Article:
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Letters to Editor
6 (
1
); 65-66
doi:
10.4103/0974-2727.129100

Accurate Laboratory Detection of Oxacillin Resistance in Staphylococcus aureus: Challenges and Pitfalls

Department of Pathology, Division of Microbiology, Santa Casa School of Medicine, São Paulo, Brazil
Department of Pediatrics, Division of Pediatric Infectious Diseases, Santa Casa School of Medicine, São Paulo, Brazil
Address for correspondence: Dr. Marcelo J Mimica, E-mail: mjmimica@hotmail.com
Licence

This is an open-access article distributed under the terms of the Creative Commons Attribution-Noncommercial-Share Alike 3.0 Unported, which permits unrestricted use, distribution, and reproduction in any medium, provided the original work is properly cited.

Disclaimer:
This article was originally published by Medknow Publications & Media Pvt Ltd and was migrated to Scientific Scholar after the change of Publisher.

Sir,

Staphylococcus aureus is a major pathogen linked to both nosocomial and community-associated infections. New community-associated methicillin resistant clones and decreased levels of susceptibility to vancomycin are more recent problems.[1] In this setting, accurate laboratory detection of oxacillin resistance is paramount to ensure appropriate clinical and epidemiological decisions.[23] Although there are recommendations from both the Clinical and Laboratory Standards Institute (CLSI) and the European Committee on Antimicrobial Susceptibility Testing (EUCAST), there is also, still, discussion regarding the method of election for routine use by clinical microbiology laboratories.

Pillai et al.[4] reported recently in this journal their study addressing this subject, and found suboptimal accuracies for the evaluated phenotypic methods (oxacillin disk diffusion test and oxacillin agar screen test). CLSI and EUCAST include the cefoxitin disk diffusion test in their recommendations for detection of beta-lactam resistance, but Pillai et al. did not evaluate specifically this method. We have previously studied[23] the accuracy of both oxacillin and cefoxitin disk diffusion tests, oxacillin agar screening plate and Etest™ using the presence of the mecA gene as gold standard, and concluded that, even with the cefoxitin modified breakpoints that were later adopted, there are still major errors with the disk diffusion tests. Etest™ and oxacillin agar plate showed higher accuracy.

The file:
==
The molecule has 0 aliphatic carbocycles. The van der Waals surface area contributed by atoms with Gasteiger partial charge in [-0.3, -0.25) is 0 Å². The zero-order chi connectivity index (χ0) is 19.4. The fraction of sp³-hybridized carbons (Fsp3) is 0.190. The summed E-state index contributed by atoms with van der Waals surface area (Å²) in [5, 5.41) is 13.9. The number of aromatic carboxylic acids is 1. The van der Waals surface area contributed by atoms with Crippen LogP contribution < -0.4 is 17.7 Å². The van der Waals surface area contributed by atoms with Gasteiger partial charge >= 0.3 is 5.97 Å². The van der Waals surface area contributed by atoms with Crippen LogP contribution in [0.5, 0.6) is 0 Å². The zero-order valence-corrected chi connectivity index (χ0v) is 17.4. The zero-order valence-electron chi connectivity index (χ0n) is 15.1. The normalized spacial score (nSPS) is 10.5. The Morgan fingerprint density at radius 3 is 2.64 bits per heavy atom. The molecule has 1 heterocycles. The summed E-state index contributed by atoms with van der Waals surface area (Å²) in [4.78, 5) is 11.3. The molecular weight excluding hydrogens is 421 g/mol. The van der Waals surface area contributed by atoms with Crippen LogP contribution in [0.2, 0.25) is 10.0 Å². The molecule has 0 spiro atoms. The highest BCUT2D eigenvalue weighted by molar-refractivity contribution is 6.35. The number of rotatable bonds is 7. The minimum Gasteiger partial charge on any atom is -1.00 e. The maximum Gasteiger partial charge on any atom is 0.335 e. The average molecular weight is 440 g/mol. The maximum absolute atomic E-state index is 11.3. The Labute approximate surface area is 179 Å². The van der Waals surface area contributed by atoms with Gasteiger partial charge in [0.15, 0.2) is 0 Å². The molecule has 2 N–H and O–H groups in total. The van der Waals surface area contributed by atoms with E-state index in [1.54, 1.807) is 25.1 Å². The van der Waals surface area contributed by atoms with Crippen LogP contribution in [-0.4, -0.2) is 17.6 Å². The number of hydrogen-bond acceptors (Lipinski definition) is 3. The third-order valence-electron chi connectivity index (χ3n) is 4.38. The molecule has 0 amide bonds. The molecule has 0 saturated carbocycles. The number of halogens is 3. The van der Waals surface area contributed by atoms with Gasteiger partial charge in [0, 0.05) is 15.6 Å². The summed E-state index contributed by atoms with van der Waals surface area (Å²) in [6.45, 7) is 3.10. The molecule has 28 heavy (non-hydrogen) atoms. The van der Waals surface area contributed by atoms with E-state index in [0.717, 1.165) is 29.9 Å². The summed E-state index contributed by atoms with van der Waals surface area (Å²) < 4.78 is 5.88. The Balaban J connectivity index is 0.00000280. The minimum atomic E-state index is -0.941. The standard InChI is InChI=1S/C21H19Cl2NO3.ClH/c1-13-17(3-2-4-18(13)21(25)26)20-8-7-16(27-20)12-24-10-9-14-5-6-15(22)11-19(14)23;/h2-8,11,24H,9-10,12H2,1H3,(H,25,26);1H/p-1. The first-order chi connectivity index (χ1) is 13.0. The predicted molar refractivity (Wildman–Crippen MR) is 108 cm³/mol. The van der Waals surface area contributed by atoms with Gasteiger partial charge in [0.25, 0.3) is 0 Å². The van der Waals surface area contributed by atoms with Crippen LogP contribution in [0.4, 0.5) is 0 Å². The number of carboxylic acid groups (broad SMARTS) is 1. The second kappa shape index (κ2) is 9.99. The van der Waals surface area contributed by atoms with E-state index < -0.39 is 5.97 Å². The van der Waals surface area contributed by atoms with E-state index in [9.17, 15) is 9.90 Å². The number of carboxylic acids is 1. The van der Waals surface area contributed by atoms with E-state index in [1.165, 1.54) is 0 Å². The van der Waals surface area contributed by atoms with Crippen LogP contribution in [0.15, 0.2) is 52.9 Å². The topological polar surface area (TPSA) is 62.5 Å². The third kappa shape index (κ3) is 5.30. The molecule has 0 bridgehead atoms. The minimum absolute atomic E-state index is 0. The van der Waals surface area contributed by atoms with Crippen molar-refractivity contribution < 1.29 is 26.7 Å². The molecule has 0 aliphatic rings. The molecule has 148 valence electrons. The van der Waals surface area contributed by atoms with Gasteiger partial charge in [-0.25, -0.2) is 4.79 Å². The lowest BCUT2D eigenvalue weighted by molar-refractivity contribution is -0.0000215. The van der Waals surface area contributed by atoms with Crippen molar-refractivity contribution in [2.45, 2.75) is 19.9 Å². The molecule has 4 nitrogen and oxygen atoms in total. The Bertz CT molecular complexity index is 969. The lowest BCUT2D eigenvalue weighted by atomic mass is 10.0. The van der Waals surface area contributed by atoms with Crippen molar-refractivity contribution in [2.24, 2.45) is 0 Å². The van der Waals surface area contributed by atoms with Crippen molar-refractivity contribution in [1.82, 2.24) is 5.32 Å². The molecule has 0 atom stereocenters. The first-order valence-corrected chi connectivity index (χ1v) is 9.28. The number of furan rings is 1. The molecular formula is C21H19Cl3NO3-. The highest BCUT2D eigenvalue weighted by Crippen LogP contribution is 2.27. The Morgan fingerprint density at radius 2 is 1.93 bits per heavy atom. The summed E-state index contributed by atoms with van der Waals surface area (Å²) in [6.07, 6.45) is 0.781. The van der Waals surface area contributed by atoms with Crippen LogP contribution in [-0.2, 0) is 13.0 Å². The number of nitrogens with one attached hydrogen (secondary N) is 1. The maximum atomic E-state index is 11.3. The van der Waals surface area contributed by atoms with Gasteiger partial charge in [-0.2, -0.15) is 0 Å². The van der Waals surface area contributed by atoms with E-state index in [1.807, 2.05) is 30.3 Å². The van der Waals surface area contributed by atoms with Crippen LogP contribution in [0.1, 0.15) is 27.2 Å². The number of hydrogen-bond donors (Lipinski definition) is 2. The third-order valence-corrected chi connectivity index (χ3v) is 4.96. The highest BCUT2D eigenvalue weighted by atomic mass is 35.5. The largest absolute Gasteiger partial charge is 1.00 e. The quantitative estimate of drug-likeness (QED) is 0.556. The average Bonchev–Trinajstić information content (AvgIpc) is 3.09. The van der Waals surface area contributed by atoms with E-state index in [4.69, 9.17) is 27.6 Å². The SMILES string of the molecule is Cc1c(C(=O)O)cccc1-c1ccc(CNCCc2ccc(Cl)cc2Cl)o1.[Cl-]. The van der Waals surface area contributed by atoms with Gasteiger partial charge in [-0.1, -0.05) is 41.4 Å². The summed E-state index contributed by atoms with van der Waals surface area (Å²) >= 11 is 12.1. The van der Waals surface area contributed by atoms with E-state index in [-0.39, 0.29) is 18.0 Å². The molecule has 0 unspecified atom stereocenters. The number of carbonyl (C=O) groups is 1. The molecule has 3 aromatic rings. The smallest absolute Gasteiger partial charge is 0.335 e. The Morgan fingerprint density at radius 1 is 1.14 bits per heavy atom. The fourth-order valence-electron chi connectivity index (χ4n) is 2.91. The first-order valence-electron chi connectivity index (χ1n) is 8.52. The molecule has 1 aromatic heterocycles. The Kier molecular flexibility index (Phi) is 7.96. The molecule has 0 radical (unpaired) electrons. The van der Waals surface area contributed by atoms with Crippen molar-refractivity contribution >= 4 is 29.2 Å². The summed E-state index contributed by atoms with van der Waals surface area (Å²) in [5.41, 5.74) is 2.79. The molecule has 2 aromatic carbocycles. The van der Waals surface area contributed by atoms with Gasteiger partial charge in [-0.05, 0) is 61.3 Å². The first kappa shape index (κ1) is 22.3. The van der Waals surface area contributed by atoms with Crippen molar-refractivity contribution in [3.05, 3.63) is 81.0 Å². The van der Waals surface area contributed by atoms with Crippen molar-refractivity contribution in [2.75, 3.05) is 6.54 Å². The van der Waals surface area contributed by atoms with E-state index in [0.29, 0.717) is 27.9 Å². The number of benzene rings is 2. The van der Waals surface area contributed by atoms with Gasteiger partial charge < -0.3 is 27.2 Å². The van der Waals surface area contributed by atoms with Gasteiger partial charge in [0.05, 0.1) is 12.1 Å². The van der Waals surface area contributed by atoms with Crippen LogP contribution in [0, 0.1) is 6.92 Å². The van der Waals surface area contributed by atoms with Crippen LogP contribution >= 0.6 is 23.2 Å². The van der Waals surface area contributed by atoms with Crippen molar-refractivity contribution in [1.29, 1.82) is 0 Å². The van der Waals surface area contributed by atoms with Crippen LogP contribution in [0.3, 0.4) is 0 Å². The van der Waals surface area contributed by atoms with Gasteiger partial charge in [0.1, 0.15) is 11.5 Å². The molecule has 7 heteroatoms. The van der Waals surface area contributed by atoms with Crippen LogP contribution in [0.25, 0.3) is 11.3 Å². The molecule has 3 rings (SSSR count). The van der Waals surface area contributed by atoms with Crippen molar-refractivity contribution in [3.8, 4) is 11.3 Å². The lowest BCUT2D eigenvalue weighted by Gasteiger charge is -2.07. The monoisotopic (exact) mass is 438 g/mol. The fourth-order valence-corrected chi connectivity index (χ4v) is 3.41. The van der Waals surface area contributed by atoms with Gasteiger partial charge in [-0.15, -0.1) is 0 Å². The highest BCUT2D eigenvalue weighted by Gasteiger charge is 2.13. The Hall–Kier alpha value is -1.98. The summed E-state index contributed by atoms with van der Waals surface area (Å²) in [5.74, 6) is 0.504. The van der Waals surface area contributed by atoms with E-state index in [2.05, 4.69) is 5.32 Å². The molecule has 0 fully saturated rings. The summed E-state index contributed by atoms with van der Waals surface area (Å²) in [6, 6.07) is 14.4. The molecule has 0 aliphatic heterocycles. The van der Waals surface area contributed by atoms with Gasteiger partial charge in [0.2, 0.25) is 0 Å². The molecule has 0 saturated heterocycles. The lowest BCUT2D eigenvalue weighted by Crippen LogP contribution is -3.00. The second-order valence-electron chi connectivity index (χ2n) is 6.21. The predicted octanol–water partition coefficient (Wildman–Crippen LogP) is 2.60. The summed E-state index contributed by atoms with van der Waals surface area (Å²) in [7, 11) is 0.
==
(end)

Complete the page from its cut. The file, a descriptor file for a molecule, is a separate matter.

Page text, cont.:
Other studies in addition to Pillai's and ours have shown the limitations of relying only on phenotypic tests and some have even advocated the use of molecular methods for all isolates from sterile body fluids. However, another option, in our opinion, since molecular detection is not readily available in most clinical laboratories throughout the world, would be increase the sensitivity (usually with not very significant decrease on specificity) on testing such clinically important isolates by using two methods (example: Oxacillin and cefoxitin disk tests or oxacillin screening plate and cefoxitin disk test) concomitantly.

REFERENCES

  1. , , , . Healthcare associated PVL negative methicillin-resistant Staphylococcus aureus with SCCmec type IV. Pediatr Infect Dis J. 2009;28:934.
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  2. , , , , , , . Detection of methicillin resistance in Staphylococcus aureus isolated from pediatric patients: Is the cefoxitin disk diffusion test accurate enough? Braz J Infect Dis. 2007;11:415-7.
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  3. , , , , , . Comparison of five methods for oxacillin susceptibility testing of Staphylococcus aureus isolates from cystic fibrosis patients. Rev Inst Med Trop Sao Paulo. 2012;54:305-6.
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  4. , , , . Detection of methicillin resistance in Staphylococcus aureus by polymerase chain reaction and conventional methods: A comparative study. J Lab Physicians. 2012;4:83-8.
    [Google Scholar]

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